So... To clarify. Stealing copper can get you up to 7 years in prison. However, cold cocking a 70 year woman gets you a little more than nothing at all. Hmm. Glad to see thieves receiving a deserved punishment. At the same time I'm still questioning the judicial system. Almost 40 years being the son of a police officer / judge... I still can't figure out how it works.
High voltage wire thief sent to prison, ordered to pay $86K in restitution
Submitted by Howard B. Owens on January 21, 2014 - 12:58pm
When Michael Nicometo gets out of prison in three-and-a-half to seven years, if he's diligent he will finish repaying restitution to his victims in less than 29 years.
While sending Nicometo to prison, Judge Robert C. Noonan ordered restitution in the case of $86,017.57 at a rate of $250 a month, assuming Nicometo doesn't manage to repay the debt for his release.
Nicometo, a trained electrician, was the apparent mastermind behind a scheme to steal high voltage copper wire from industrial locations in and around Le Roy.
The total damage to Dolomite was nearly $33,000 and Troy Manufacturing suffered a loss of $53,000.
Noonan also levied a state-mandated surcharge of $4,300.
This was the third attempt in County Court to sentence Nicomento following his guilty plea Sept. 30 to burglary, 3rd, as a second felony offender.
The first sentencing was scheduled Jan. 2, but Nicometo was reportedly hospitalized for an undisclosed reason. He was then scheduled to be sentenced last week, but missed his morning appointment. He arrived in court later that afternoon, but a warrant had already been issued for his arrest.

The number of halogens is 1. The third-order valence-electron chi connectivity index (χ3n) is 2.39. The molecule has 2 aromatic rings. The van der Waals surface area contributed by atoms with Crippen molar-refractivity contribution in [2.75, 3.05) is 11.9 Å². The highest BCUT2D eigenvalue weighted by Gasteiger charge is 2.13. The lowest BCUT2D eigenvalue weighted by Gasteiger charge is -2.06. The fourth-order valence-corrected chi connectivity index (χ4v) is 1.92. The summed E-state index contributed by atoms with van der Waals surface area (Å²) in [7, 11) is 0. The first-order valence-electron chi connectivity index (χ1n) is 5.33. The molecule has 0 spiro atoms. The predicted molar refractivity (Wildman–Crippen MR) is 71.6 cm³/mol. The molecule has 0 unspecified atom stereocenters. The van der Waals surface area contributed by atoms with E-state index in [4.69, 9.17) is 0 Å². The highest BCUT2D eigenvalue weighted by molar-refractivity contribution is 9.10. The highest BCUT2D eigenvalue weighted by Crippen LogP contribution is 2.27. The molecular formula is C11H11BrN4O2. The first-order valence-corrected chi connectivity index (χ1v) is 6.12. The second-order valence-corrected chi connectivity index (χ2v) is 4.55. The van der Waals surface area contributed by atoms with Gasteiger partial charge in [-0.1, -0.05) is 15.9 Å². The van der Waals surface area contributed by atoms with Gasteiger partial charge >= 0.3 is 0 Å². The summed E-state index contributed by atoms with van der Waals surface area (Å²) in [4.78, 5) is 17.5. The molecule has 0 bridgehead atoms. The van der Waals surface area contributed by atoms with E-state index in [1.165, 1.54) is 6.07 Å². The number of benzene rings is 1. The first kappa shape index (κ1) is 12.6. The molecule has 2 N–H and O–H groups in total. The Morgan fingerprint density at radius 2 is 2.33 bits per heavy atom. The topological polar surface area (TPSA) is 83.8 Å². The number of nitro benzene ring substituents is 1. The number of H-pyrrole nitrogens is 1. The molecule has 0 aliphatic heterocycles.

From the bench today, Noonan said Nicometo appeared to be high on drugs when he showed up to court that day.
The 29-year-old Nicometo was taken into custody and appeared today dressed in Genesee County Jail orange.
His attorney, Brian Degnan, told Noonan that his client has a drug problem that he's never been able to shake.
"He has an untreated, severe substance abuse problem," Degan told Noonan. "He has failed at treatment every step of the way. I would ask that you consider his drug addiction as a mitigating factor, Judge. Mr. Nicometo needs treatment, Judge. He's never going to be better without treatment."
For his part, Nicometo told Noonan he was sorry and that he knew he did wrong.
An option for Noonan with some drug-addicted defendants is to require drug treatment prior to starting their prison term. That's known as a Willard Sentence.
Noonan said the first test imposed by the state on whether a Willard Sentence is appropriate is whether such a sentence would have no adverse effect on public safety or the public's confidence in the judicial system.
"I don't think I can make that finding in this case," Noonan said.
There are two co-defendants in the case, Jonathan D. Smeak, of Batavia, and Dustin C. Nicometo, but we don't have any current information on the status of those cases. Those co-defendants could be responsible for some of the restitution.